Update - The sun returns, but it's still winter

Snow flurries scatter about today, with some light accumulations for the mountains.

Update (3/14) - Scattered snow flurries continue as I write this, though most places still have simply seen the cycle of coatings and meltings. You can track the progression of the snow using the radar maps below. As indicated by yesterday's forecast discussion, we'll eventually get under the influence of high pressure coming in from the west today. This will shut off the lake effect snow guns this morning, and provide some rest-of-the-day sunshine. Temperatures won't evoke spring though, as we'll be stuck in the lower 40s.

Overnight tonight we'll see the first of our little piddly systems scoot through, this one bringing a mix of rain and snow through a small time window. Look for temperatures to spike higher Friday, perhaps bringing those good spring feelings back :-)

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We've reached the middle of the week-- Wednesday's here!

Unfortunately, our weather looks nothing like what we enjoyed this past weekend. Yesterday's highs were more than 30-degrees colder than Sunday's. Bummer. Well, I guess it depends on your perspective, because the ski resorts were cold enough to make some more snow and keep solid skiing conditions alive at a time when often they'd be closing down (like last year).

Like we've been talking about on the blog these past few days, today will have winter written all over it. A weak impulse of energy rotates around the base of the Great Lakes and meets us during the day.

HPC - Surface Map - Wednesday

As temperatures stay in the 30s all day long, we'll be seeing periodic snow flurries in any spot in the tri-state. Most of the lowlands should not expect accumulations out of this, as even temporary coatings will melt quickly once a snow band moves along. Above 2000-feet though, accumulations will range in the order of about 1"- 3". Check out the radars below to track the snow bands as they work through.

Following this, skies clear for a nice break Thursday (but only really lasting the one day). By Friday, a series of small nuisance systems squirrel their way through the Ohio Valley. Each one doesn't last too particularly long, so some "intermissions" will break them up. However, expect a generally unsettled period starting Friday. Here's how each episode looks on the GFS:

GFS - Early Friday GFS - Saturday PM GFS - Sunday Evening

The first little ditty that comes on by is close, but largely all these events are more rainfall than anything else. Perhaps spring is going to come along in fits and starts this year.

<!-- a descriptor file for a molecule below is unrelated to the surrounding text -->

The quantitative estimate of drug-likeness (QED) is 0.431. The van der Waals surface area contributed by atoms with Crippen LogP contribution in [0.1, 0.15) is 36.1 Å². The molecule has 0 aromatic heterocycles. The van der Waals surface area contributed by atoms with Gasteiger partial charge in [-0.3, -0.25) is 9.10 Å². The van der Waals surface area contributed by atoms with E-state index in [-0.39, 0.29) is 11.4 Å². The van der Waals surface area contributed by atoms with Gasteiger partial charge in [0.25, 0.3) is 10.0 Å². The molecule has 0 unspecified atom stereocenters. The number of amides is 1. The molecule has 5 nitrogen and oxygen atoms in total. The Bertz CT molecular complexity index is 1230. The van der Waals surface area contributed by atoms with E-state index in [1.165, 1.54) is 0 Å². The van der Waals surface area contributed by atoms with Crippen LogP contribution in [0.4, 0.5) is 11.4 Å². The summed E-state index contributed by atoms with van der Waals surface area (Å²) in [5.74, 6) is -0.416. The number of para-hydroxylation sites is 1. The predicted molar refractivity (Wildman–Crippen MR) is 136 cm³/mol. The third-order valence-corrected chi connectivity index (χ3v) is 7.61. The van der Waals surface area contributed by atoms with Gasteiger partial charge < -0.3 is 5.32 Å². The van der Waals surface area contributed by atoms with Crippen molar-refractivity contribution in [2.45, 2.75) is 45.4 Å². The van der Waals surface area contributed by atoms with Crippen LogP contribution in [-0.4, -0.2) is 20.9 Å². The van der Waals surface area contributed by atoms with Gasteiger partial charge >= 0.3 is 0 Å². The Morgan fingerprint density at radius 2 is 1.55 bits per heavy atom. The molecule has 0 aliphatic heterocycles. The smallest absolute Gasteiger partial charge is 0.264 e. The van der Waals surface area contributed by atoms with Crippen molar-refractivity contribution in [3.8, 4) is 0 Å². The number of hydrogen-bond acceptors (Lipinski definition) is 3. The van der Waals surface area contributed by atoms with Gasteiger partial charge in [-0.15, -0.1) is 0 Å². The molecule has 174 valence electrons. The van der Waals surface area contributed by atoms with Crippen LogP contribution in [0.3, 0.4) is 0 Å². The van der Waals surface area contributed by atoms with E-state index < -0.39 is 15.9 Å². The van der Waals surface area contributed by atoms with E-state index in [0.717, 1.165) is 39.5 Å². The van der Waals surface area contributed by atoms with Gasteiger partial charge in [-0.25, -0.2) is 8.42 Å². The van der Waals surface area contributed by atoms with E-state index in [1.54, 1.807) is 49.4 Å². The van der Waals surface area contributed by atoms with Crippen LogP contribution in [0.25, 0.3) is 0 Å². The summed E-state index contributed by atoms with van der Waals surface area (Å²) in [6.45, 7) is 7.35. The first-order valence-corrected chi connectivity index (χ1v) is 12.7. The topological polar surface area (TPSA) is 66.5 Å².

Looking back 20 years ago... The "Storm Of The Century"

I believe all the news outlets will be talking about it, but we can also take a look back to that great March snowstorm of 1993. It remains the storm of record for both Huntington and Charleston at upwards of 20" of snow. [As an odd aside, some of the biggest snowstorms in tri-state history occur on the very edges of the season-- the Thanksgiving Storm of 1950 also was a big one for us]. On March 13th, 1993, we were getting the bulk of our snow.

Enhanced Satellite / Surface Pressure - March 13, 1993 Storm Total Snowfall - March 12-14, 1993

Click on either image for a larger pop-out.

Truly a classic winter storm / Nor'easter. The deepest snow fell at Mt. Mitchell in North Carolina (50"), but several reports upwards of 45" were seen in the West Virginia mountains. Years later, meteorologists have developed a system to try to comparatively classify blizzards into categories similar to those of hurricanes. This is called the "Northeast snowfall impact scale", or NESIS. Anything over a 10.0 on the scale evokes a Category 5 storm. This storm is historically the worst on record, with an off-the-chart 13+ rating on the scale.

When the seasons begin to change in March, there still is comparatively cool ocean water (the ocean is slow to warm and slow to cool, which is why the peak of the hurricane season is in September and not July). This means there's much more energy available, contrasting the cooler ocean with the warming climate air. Three out of the top four snowstorms all occurred in March.

Regional Radar/Satellite with Warnings Tracking

Accuweather Radar

From the Storm Prediction Center (below): Click For a Larger Image

Activity Overview Storm Outlook Watches Potential Watches Storm Reports
Temperatures HD Doppler Radar Estimated Rainfall Active Warnings
Current Temperatures HD Doppler Radar Estimated Rainfall Active NWS Warnings
Click For Larger Click For Interactive Radar Click For Larger Click For Larger

Have a great day everyone!

-B

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